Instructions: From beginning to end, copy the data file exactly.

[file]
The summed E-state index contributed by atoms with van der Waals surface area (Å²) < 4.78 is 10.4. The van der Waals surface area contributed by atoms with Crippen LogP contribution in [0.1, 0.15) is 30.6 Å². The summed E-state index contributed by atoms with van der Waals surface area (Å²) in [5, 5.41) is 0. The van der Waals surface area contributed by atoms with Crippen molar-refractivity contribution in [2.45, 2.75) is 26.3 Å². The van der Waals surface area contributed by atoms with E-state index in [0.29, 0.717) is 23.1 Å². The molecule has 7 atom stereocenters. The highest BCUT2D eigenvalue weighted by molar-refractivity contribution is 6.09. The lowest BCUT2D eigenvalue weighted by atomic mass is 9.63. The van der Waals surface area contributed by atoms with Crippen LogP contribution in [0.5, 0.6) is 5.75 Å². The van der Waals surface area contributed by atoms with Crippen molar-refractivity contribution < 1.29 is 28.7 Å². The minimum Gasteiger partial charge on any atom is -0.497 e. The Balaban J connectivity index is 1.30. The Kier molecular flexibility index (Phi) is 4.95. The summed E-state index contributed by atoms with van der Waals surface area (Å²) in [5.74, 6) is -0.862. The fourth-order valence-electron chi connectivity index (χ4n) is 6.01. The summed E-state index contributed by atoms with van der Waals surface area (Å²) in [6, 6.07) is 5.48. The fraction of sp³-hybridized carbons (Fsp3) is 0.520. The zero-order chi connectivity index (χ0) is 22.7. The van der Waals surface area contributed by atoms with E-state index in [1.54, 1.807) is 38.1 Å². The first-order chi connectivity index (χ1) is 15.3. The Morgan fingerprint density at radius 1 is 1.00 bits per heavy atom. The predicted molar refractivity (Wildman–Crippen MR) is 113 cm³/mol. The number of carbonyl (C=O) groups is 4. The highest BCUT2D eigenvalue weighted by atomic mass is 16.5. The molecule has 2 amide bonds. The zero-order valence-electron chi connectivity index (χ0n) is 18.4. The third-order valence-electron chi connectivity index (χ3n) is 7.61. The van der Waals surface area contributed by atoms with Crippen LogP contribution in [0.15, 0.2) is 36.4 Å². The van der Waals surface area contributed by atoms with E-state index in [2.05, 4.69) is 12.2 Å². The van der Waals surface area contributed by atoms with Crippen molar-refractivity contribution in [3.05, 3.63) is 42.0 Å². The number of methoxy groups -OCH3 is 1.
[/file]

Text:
The summed E-state index contributed by atoms with van der Waals surface area (Å²) < 4.78 is 10.4. The van der Waals surface area contributed by atoms with Crippen LogP contribution in [0.1, 0.15) is 30.6 Å². The summed E-state index contributed by atoms with van der Waals surface area (Å²) in [5, 5.41) is 0. The van der Waals surface area contributed by atoms with Crippen molar-refractivity contribution in [2.45, 2.75) is 26.3 Å². The van der Waals surface area contributed by atoms with E-state index in [0.29, 0.717) is 23.1 Å². The molecule has 7 atom stereocenters. The highest BCUT2D eigenvalue weighted by molar-refractivity contribution is 6.09. The lowest BCUT2D eigenvalue weighted by atomic mass is 9.63. The van der Waals surface area contributed by atoms with Crippen LogP contribution in [0.5, 0.6) is 5.75 Å². The van der Waals surface area contributed by atoms with Crippen molar-refractivity contribution < 1.29 is 28.7 Å². The minimum Gasteiger partial charge on any atom is -0.497 e. The Balaban J connectivity index is 1.30. The Kier molecular flexibility index (Phi) is 4.95. The summed E-state index contributed by atoms with van der Waals surface area (Å²) in [5.74, 6) is -0.862. The fourth-order valence-electron chi connectivity index (χ4n) is 6.01. The summed E-state index contributed by atoms with van der Waals surface area (Å²) in [6, 6.07) is 5.48. The fraction of sp³-hybridized carbons (Fsp3) is 0.520. The zero-order chi connectivity index (χ0) is 22.7. The van der Waals surface area contributed by atoms with E-state index in [1.54, 1.807) is 38.1 Å². The first-order chi connectivity index (χ1) is 15.3. The Morgan fingerprint density at radius 1 is 1.00 bits per heavy atom. The predicted molar refractivity (Wildman–Crippen MR) is 113 cm³/mol. The number of carbonyl (C=O) groups is 4. The highest BCUT2D eigenvalue weighted by atomic mass is 16.5. The molecule has 2 amide bonds. The zero-order valence-electron chi connectivity index (χ0n) is 18.4. The third-order valence-electron chi connectivity index (χ3n) is 7.61. The van der Waals surface area contributed by atoms with Crippen LogP contribution in [0.15, 0.2) is 36.4 Å². The van der Waals surface area contributed by atoms with E-state index in [2.05, 4.69) is 12.2 Å². The van der Waals surface area contributed by atoms with Crippen molar-refractivity contribution in [3.05, 3.63) is 42.0 Å². The number of methoxy groups -OCH3 is 1.